From personal experience owning and rescuing Bull dogs and Bully breeds I have had a lot of issues when walking my dogs and keeping them from pulling me down the block! Almost every large dog likes to pull their owners to get where they want to go instead of going the direction their owners want them to go. So many people have come to me asking me for a solution for their pulling dog. Unfortunately, the answer does not lie within the dog it lies within the owner and the training that is provided by the owner. It also lies within the attitude that is presented when training your dog.
Training should be started immediately after your dog is around 2 months old and able to walk with you on a leash. Unfortunately, many dog owners have gotten their dogs when they were older and it is a little harder to train a dog when it is over 12 months of age. Dogs tend to take more to your emotions and to your commands when they have been raised to do so. I have never had problems training my dogs that I have raised from puppies but I have had a lot of issues when I attempt to try and train an older, previously owned, full-grown dog.
In order to train a puppy or full-grown dog not to pull on the leash the first key is handling your emotions in order to encourage the dog /puppy to be calm and collected when you want your dog/puppy to be calm and collected and to be excited and upbeat when you want your dog/puppy to be excited and upbeat. Emotions make a world of difference when training because dogs pick up on your emotions very easily. Dogs were bred to understand human emotion and to react accordingly. If you are walking a dog and it is pulling you your first instinct is to pull the dog back and snap at the dog because you are irritated with being pulled, but this is not the right technique. The correct way to handle this situation is to demonstrate control and calmness by shortening your dogs leash and insisting that your dog walk next to you. If your dog pulls shorten the leash some more until the dog relaxes and walks next you. When your dog finally calms and is next to you, encourage your dog and tell him/her “good girl/boy… heel” and repeat the process every time the dog pulls. Eventually the process will become second nature and the dog will learn to walk next to you, like you desire.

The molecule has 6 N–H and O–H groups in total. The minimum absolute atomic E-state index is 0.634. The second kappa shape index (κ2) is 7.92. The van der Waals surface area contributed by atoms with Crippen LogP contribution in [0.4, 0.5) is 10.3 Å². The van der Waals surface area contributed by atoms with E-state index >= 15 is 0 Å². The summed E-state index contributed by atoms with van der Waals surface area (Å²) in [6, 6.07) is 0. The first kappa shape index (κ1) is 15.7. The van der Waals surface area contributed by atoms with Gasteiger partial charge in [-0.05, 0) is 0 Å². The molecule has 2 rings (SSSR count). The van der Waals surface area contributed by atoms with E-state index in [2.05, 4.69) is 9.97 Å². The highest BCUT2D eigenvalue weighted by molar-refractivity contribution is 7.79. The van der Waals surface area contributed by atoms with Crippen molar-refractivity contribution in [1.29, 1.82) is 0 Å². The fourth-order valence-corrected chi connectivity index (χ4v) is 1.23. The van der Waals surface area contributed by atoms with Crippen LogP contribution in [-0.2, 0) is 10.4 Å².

Another good tip is to look to your leash and collar for the problem’s solution. A lot of times certain leashes and collars can make a dog not cooperate the way you want them to. Many times I have actually had to go to the pet store and try leashes and collars on a dog, walk them around the store, and see which leash and collar combination controlled the dog the best. Many times a choke collar was needed in order to control a dog long enough to train him/her. The best combination I noticed is the choke collar and extractable leash combination. The extractable leash gives the dog the freedom to explore and the ability for the owner to pull their dog in when needed and the choke collar combined takes away the dog’s pulling ability even while he is on the longer leash position.
While there are many training techniques, these are the ones that have worked for me, and I rescue and train bulldogs. Unfortunately, they are on of the strongest breeds and are known for tugging you across the yard in seconds flat. You have to know when to tell these dogs that you are the boss and learn how to control them, the same with every dog.